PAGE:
Philippe Varlet supplied:
>Meaning: Were you at the rock?
>Background: Refers, as far as I can remember, to the Christian Easter
>morning when the apostles arrived at the tomb of Christ to find the
>rock rolled away from the entrance and the body gone. Hence it was a
>great honour to have been "at the rock".
and kenneth wilson wrote:
>Now,I'm confused! This is what Paddy Maloney says on his linear
>notes for the "Long Journey Home" recording. (excerpt) "It recounts
>a time in Irish history when the celebration of the Mass was
>forbidden. The Mass rock referred to in the song was sometimes no
>more than than a large stone that took the place of the altar. More
>often than not the setting was in some remote part of the
>countryside.The location was not chosen for it's wild beauty but
>rather so that approaching soldiers could be sighted far enough away
>for the worshippers to disappear into the countryside"
and Melissa K. Enger provided:
>That's what I learned. When I was given the English lyrics, I was
>also given a translation of what they meant from Sea/n Williams, who
>got her translation from Joe Heaney, a Connemara sean n/os singer.
>I'll put both below, lyrics plain and translation in parentheses.
>Were you at the rock? Or did you yourself see my love?
>[Were you at the mass? Did you see the Virgin Mary?]
>Or did you see the brightness, the fairness or the beauty of the
>[Did you take communion? And say the rosary?]
>Or did you see the finest apple that came from the healthiest
>[Did you see the chalise? Did you see the sacrifice of the
>Did you see my Valentine? Is she being persecuted as they are
>[Did you practice the faith? Are we being persecuted as they
>O I was at the rock and I did see your love
>[I was at the Mass; I saw the Virgin Mary]
One point that is being overlooked here is that "An Carraig", as well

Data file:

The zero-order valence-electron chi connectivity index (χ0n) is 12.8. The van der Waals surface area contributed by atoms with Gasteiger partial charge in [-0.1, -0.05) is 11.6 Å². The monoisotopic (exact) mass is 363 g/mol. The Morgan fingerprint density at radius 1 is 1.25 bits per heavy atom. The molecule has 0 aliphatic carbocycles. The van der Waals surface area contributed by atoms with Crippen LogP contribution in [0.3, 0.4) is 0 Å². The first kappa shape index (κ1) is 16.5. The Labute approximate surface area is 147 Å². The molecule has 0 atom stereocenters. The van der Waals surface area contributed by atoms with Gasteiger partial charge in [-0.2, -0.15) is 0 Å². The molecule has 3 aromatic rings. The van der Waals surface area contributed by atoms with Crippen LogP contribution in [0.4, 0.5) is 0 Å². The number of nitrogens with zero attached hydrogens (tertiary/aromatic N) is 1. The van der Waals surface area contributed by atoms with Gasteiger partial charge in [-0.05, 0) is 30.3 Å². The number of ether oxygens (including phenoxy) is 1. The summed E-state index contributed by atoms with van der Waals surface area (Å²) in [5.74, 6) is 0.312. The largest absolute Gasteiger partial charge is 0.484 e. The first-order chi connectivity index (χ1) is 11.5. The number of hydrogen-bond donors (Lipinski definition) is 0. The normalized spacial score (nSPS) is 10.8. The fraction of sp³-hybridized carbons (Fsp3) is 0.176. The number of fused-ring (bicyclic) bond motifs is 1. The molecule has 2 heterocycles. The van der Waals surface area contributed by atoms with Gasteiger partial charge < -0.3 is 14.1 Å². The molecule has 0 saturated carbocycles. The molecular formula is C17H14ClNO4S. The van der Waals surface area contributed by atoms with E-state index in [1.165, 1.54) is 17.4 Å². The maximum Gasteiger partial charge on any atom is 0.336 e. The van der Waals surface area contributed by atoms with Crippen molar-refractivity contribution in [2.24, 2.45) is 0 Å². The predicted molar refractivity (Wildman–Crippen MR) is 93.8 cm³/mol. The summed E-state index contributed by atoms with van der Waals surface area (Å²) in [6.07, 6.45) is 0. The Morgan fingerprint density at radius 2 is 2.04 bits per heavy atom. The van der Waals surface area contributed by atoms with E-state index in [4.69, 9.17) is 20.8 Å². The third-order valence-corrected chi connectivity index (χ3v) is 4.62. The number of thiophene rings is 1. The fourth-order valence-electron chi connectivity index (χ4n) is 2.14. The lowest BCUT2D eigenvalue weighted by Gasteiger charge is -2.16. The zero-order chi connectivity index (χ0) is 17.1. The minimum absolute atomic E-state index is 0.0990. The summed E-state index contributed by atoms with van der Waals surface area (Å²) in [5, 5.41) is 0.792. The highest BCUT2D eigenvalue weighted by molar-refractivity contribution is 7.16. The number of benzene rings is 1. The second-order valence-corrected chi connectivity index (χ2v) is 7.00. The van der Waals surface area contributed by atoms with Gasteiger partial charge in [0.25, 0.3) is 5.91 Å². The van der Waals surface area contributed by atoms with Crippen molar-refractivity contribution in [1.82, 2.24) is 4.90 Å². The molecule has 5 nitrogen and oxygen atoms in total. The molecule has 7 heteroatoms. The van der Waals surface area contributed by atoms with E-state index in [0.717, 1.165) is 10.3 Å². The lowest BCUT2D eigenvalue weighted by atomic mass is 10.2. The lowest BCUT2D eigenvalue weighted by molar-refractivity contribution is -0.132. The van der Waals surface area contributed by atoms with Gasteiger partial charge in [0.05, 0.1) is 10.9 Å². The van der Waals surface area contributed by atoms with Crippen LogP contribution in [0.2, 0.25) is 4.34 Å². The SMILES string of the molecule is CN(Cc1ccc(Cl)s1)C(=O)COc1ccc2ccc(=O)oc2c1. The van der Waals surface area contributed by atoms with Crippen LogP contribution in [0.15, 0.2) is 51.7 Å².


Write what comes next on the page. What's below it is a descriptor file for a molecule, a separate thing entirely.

as meaning "the rock", also is a fairly common name for a town,
usually Englished as Carrick, of which there are several in Ireland.
Not to mention the medieval castle "Crac des Chevaliers" in the
Middle East, among others.
So the song could just as well mean:
"Were you at Carrick, and did you see my Valentine?"
I have yet to see any evidence that a Mass rock is intended rather
than a placename. It seems to me that interpretations that require
the risen Jesus, the Virgin Mary , the priest at a Mass rock, or the
Catholic faith to be referred to as "my Valentine" are straining
credibility a little.
Sometimes these stories are accompanied by the explanation that a
sort of code had to be used in the song, so that the English didn't
find out about the mass. As though the English had
Irish-speaking spies going around writing down suspicious
sean-nos songs! (If they had, it would be a great boon to modern
researchers.) These explanations are unconvincing because:
--there are plenty of political songs from the 18th and 19th century
which are very explicitly anti-English, without any sort of code
--there are only a very small number of sean-nos songs referring to
religion or religious issues
--and, of these, they aren't in code, e.g. "Fill Fill a Run O"
Note that in the translation supplied by Melissa Enger the
"uninterpreted" version is just a straight-forward love song. Even
the reference to "persecution" can be paralleled in other love songs;
not to mention that this doesn't occur in most versions of the text.
I have a very strong suspicion that the whole "Mass rock" or whatever
legend was made up as what my father calls a "touching good story".
I would suspect the likes of Seamus Ennis, Joe Heaney or Paddy
Moloney as having concocted the yarn to make a nice tune a bit more
interesting. Of course, this in itself is an old Irish tradition.
But that doesn't mean we should take it any more seriously than the
story about the black mare of Fanad's tail being bitten off by the
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